The Grizzly Peak CODOS snowpit site, on an open bench immediately adjacent to the same-named Snotel site, had reached “snow all gone” (SAG) by April 14th, just days after our April 11th site visit. Prior to SAG, all dust layers were merged at the snowpack surface. Dust concentrations and albedo reductions were somewhat less than those observed at Senator Beck Basin. After some small additions of new snow and SWE in mid-April, snowmelt at the Grizzly Peak Snotel has accelerated and is now approaching SAG.
Given the early loss of this season’s scant low elevation snowcover in Summit County watersheds, snowmelt runoff is now dependent on similarly scant snowcover remaining largely above the Snotel network, in sub-alpine and alpine terrain. As observed during our early April CODOS circuit, desert dust is present in the snowpack in this locale. Recent surging in streamflows at the nearby Snake River at Montezuma stream gauge included the influence of re-emergent dust as clean new snow deposited in mid-month was ablated by very warm and generally sunny weather. Recent unsettled, showery, and cooler weather, with some fresh snow, has not yet substantially slowed that surge in runoff. A return to sunny and dry weather will produce a more-or-less quick return to accelerating streamflows, depending on the depth of burial by clean new snow of the merged D8-D4 dust layer.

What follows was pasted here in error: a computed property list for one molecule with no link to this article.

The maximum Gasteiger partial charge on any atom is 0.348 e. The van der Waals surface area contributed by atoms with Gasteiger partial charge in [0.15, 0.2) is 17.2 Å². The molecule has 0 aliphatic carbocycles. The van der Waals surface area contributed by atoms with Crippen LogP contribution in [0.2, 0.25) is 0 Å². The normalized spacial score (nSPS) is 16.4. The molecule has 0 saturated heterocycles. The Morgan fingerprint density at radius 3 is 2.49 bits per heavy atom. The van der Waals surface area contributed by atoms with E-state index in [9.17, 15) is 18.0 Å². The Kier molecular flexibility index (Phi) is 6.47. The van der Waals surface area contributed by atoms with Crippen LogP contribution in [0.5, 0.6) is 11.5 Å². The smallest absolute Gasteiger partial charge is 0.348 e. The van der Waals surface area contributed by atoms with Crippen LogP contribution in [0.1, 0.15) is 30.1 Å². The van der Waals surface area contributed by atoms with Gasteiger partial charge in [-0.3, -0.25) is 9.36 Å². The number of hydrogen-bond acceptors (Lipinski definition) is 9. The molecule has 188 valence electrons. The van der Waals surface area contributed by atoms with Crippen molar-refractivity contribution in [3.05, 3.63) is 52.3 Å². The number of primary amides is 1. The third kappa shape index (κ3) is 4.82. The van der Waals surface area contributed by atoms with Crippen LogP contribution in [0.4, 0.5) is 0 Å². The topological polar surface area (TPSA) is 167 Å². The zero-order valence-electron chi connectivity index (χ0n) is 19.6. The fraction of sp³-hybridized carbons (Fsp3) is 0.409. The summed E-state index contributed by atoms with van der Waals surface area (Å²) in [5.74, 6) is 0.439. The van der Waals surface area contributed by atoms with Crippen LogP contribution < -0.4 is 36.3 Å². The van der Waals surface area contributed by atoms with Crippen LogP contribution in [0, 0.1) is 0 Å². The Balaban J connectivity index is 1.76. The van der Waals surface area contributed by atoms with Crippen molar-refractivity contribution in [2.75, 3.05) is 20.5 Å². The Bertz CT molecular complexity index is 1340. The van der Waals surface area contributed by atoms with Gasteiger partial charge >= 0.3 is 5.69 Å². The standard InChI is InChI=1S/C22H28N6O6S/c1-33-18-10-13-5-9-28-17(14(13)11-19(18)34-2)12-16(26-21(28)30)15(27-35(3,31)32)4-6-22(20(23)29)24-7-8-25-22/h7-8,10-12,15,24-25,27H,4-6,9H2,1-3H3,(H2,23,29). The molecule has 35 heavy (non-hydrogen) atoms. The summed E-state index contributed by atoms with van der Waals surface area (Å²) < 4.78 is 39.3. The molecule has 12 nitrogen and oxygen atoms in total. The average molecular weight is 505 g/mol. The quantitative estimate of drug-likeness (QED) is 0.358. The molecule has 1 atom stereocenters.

All snowcover is gone from the Grizzly Peak CODOS snowpit site. Our previous Grizzly Peak Update presents this season’s snow profiles and snowcover photos.
Following Peak SWE of 11.9” from March 20-22nd, moderate melt rates of 0.2-0.4” per day, and even some small gains in SWE, prevailed at the Grizzly Peak Snotel before SWE losses began to accelerate on April 21st, enhanced by the re-emergence of dust. Melt rates recently reached 1.0”/day and only some 4” of SWE remain at this Snotel site
Following a modest surge in discharge ending soon after our April 11th site visit, declining local streamflows in mid-April at the USGS Snake River near Montezuma gauge corresponded with a period of unsettled, cooler weather and small snowfalls, and a restoration of higher snow albedo. Beginning on/about April 20, under a very strong high pressure regime bringing very warm and generally sunny weather, recent (clean) new snow was ablated, as the new snow thinned and solar radiation was absorbed in the dust underneath. As a result of that combination of very warm weather and reduced snow albedo, melt rates accelerated and discharge surged well above median levels.
As of this writing Friday, April 27th, that recent upward ratcheting in discharge shows little effect from the return to unsettled, cloudy, and cooler weather in the past 24 hours. The next episode of sustained sunny and dry weather will, depending on the depth of any clean new snow recently deposited on the remaining snow covered terrain, more-or-less quickly re-expose the old, low-albedo snow surface, resuming enhanced snowmelt runoff rates.
The National Weather Service Grand Junction office expects cooler and drier air to replace scattered snow and rain showers by later today. Another comparatively dry system passes through Colorado on Sunday as near-normal temperatures return. Then, partly or mostly sunny weather brings a return to above-average temperatures under zonal, westerly flow early in the week, but with some continued chances for scattered showers. A system from the Pacific Northwest may deliver additional precipitation to northern Colorado from mid-day Tuesday into Wednesday.